In a damning blow to the UK government’s love affair with identity cards, a British criminologist has warned that the new technology could actually increase, rather than solve, the problem of identity theft and fraud.
Dr Emily Finch, of the University of East Anglia in England said that identity cards and chip and pin technology for credit cards were unlikely to alleviate the problem, as fraudsters react with more creative responses.
Finch said that a growing dependence on technology was leading to a breakdown in individual vigilance, which remains the best protection against fraud and identity theft.
“There is a worrying assumption that advances in technology will provide the solution to identity theft whereas it is possible that they may actually aggravate the problem,” she told the British Association science conference.
As part of her research, Finch interviewed thieves, vagabonds, fraudsters and ne’er do wells and asked about the impact new technology may have on their nefarious activities.
Not surprisingly, she learned that fraudsters were tenacious blighters, who were ready and willing to change their methods to elude new security measures.
“Studying the way that individuals disclose sensitive information would be far more valuable in preventing identity fraud than the evolution of technologically advanced but ultimately fallible measures to prevent misuse of personal information after it has been obtained,” she added.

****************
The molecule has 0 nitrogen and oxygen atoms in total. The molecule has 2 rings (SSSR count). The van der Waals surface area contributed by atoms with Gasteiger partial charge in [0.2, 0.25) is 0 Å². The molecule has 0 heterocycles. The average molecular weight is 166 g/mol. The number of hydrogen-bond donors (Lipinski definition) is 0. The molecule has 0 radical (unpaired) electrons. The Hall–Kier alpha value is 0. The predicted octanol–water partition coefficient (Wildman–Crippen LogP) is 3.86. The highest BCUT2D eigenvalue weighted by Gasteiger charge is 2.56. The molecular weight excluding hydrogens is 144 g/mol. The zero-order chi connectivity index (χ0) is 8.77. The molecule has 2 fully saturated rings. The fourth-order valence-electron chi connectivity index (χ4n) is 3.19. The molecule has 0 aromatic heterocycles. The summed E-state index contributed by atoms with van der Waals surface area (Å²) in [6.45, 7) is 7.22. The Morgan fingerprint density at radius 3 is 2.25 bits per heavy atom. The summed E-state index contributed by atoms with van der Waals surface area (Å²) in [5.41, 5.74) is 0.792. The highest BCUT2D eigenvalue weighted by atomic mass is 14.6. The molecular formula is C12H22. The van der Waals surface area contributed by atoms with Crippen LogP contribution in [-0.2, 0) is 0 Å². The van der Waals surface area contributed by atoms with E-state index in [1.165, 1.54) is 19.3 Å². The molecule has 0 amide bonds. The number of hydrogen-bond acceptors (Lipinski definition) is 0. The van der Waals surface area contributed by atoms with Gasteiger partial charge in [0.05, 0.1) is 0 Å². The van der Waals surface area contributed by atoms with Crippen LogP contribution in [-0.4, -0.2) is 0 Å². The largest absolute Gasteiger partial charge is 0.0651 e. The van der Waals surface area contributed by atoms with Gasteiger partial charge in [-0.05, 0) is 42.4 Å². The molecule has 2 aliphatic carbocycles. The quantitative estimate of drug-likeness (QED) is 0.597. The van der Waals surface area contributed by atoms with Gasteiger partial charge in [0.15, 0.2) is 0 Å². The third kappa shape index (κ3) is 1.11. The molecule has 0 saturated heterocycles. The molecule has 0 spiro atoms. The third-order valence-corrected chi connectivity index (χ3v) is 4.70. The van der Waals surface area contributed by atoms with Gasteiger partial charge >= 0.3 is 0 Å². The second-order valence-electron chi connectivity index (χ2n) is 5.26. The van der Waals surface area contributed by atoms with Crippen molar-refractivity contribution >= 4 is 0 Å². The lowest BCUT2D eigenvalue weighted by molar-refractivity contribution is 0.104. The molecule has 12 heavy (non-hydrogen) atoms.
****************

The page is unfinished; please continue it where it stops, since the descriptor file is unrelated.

As we reported last month, a survey by Gallup revealed that almost a fifth of US consumers admitted falling victim to identity theft, although Finch said that there were sometimes less dodgy reasons for fraud and identify theft – sometimes people just wanted to start again with a new identity.
Focusing on the UK government’s proposed ID card scheme for its citizens, Finch said that the cards could potentially increase fraudulent behaviour,
“What fraudsters know about is human nature,” said Finch. “And they adapt to things like the Internet which provides an absolutely fantastic base to access personal information.”
Despite ministers insisting that national identity cards would counter terrorism, crime and illegal immigration, critics like the civil rights group liberty say that the scheme won’t tackle identity fraud, crime or any of the high-profile problems the Government has claimed they will address.
Finch also expressed doubts about chip and pin technology (which enables consumers to purchase goods by punching in a personal number rather than using a signature), saying that criminals may switch from watching an individual punch in the code and stealing the card, and just nabbing credit card application forms and getting new cards and numbers instead.